Itaú BBA - Smaller primary budget surplus, higher interest rates

Brazil Review

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Smaller primary budget surplus, higher interest rates

mayo 2, 2013

The government signaled that fiscal policy will expand further. Foreign direct investment inflows are no longer enough to finance the current account deficit.

The Brazilian economy in April 2013

The government signaled that fiscal policy will expand further. Foreign direct investment inflows are no longer enough to finance the current account deficit. Facing higher inflationary pressures, the Central Bank lifted the benchmark interest rate. The most resilient source of inflation is the heated labor market, despite low output growth. Congress clashed with the Supreme Court over certain legal powers. Sovereign CDS spreads declined after three months of increases. The focus in May will be on the GDP report for 1Q13.

The government signals additional fiscal expansion...

The government presented its proposal for the Budget Guidelines Law (PLDO), which will be a template for fiscal policy in 2014. According to the proposal, the federal government will no longer be required to compensate below-target results by states and municipalities. In practice, this measure makes way for fiscal expansion in coming years. In an interview with the newspaper Valor Econômico, Treasury Secretary Arno Augustin said, “We are making it clear from the start that, for 2013 and 2014 — and probably this will be the government’s policy for 2015 and 2016 — the primary budget surplus will always be a variable for the economy and no longer for public debt itself."

... while the current account deficit widens.

The current account deficit widened to 2.9% of GDP in the 12 months through March. Hence, the current account gap exceeded foreign direct investment (FDI). The latest result was driven by the current account, with low trade balances and hefty outflows from the service and income accounts, as well as by moderation in direct investment. This combination is already reflected in reserve accumulation, which slowed to $13 billion over 12 months, down from $82 billion in August 2012.

Inflation remains under pressure...

In April, the mid-month consumer price index IPCA-15 climbed 0.51% during the month and 6.5% year over year, nailing the upper-limit of the target range. Food and service inflation were higher than expected. The diffusion index (share of items with positive price changes) stood at 68.2%, signaling that price increases are still widespread. We expect a slowdown in coming months, with less pressure stemming from some food items (e.g. tomatoes). However, inflation dynamics will still require attention. We forecast a 5.6% increase in the headline IPCA in 2013.

... driving the Central Bank to lift interest rates.

The Central Bank’s Monetary Policy Committee (Copom) lifted the benchmark interest rate by 25 bps to 7.50% p.a. The decision was not unanimous, as two members voted to keep the Selic at 7.25% p.a. The move was in line with our recent call, but came sooner than we expected one month ago. In the statement that followed the decision, the Copom recognized the recent deterioration in inflation but stressed that uncertainties, particularly in the external scenario, warranted caution. In our view, the decision and the statement are consistent with our expectation of a tightening cycle of 100 bps in the Selic rate.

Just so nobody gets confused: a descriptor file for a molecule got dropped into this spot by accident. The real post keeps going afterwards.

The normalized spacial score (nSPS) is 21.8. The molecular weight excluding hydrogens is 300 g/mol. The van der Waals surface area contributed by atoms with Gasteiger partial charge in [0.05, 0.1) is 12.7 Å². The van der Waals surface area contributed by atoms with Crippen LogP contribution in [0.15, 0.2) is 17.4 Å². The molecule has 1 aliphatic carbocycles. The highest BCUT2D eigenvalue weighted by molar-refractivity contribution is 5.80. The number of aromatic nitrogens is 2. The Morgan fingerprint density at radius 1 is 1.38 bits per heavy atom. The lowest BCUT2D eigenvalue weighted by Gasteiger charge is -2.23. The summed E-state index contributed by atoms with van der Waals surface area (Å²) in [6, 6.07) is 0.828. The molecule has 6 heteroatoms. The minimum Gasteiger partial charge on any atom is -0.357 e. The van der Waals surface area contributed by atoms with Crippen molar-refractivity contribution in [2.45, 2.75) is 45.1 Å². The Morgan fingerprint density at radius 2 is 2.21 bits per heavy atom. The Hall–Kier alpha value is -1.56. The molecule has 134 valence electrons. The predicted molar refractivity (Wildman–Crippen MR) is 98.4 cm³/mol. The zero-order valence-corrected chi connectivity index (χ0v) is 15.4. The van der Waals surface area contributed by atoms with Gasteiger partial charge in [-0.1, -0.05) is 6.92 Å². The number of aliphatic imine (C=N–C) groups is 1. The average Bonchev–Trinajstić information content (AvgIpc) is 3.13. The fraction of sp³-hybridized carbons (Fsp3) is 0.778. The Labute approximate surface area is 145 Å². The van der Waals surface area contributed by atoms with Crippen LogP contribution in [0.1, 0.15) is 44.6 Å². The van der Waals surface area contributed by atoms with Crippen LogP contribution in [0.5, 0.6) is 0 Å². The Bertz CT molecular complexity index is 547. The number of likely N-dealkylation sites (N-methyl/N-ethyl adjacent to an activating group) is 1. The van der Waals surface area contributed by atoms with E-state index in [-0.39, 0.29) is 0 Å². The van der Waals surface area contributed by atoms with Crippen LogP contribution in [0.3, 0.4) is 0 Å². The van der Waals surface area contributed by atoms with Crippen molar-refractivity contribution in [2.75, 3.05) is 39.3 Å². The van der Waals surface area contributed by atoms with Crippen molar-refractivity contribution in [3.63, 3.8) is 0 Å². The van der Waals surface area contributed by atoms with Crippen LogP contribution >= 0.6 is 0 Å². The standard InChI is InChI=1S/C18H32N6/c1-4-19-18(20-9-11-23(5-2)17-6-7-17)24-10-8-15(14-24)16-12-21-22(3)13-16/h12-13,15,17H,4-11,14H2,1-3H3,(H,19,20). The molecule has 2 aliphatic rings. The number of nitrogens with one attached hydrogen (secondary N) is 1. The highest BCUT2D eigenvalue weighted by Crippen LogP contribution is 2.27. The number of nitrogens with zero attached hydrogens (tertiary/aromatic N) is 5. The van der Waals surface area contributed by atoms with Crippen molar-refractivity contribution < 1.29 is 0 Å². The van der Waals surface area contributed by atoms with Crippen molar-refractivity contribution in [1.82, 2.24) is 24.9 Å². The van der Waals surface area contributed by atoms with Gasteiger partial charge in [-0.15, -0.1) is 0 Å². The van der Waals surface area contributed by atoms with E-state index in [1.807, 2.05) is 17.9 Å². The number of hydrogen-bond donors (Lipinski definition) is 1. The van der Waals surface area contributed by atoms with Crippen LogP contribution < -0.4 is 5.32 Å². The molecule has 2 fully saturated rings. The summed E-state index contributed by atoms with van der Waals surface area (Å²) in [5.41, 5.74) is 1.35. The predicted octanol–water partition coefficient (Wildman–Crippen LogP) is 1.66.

The most resilient source of inflation is the labor market...

The seasonally-adjusted unemployment rate stood at 5.3% in March. Real wages and the wage bill declined, but the trend still points upward, given low unemployment. Job creation in education, healthcare and public administration continues to stand out, and services provided to companies also maintained a good hiring pace. Meanwhile, the slide continued in the number of people working in construction and household services.

... which remains tight despite moderate GDP growth.

This seemingly-paradoxical result is driven by labor supply (slower population growth) as well as labor demand (economic growth is led by the labor-intensive service sector). Leading indicators point to a gradual recovery in GDP throughout the year (0.7% on average). However, extraordinary factors, such as a larger-than-expected agricultural harvest, should enable stronger GDP growth in 1Q13 (1.2%).

Congress clashes with the Supreme Court.

Congress tried to pass a constitutional amendment by which certain rulings from the Supreme Court would have to meet with the approval of the house. The bill faces opposition and is unlikely to be approved. Among the initiatives that actually advanced, we highlight the unification of ICMS tax rates across states (the base text was approved by a senate commission) and a bill requiring the government to execute congressional amendments to the budget (currently the executive branch has veto power over them).

Sovereign CDS spreads decline after three months of increases.

The Ibovespa stock index continued to retreat, falling 0.8% in April in local currency (-0.2% in dollars). The 5-year CDS spread slipped after three months of increases, ending the month at 110 bps, vs. 137 bps in the previous month. The exchange rate rose 0.6%, finishing the month at 2.00 reais per U.S. dollar.

What’s next?

The 1Q13 GDP report will be published on May 29. We expect a seasonally adjusted gain of 1.2% over the previous quarter. On that same day, the Central Bank will decide if and by how much to hike the benchmark Selic rate.


 



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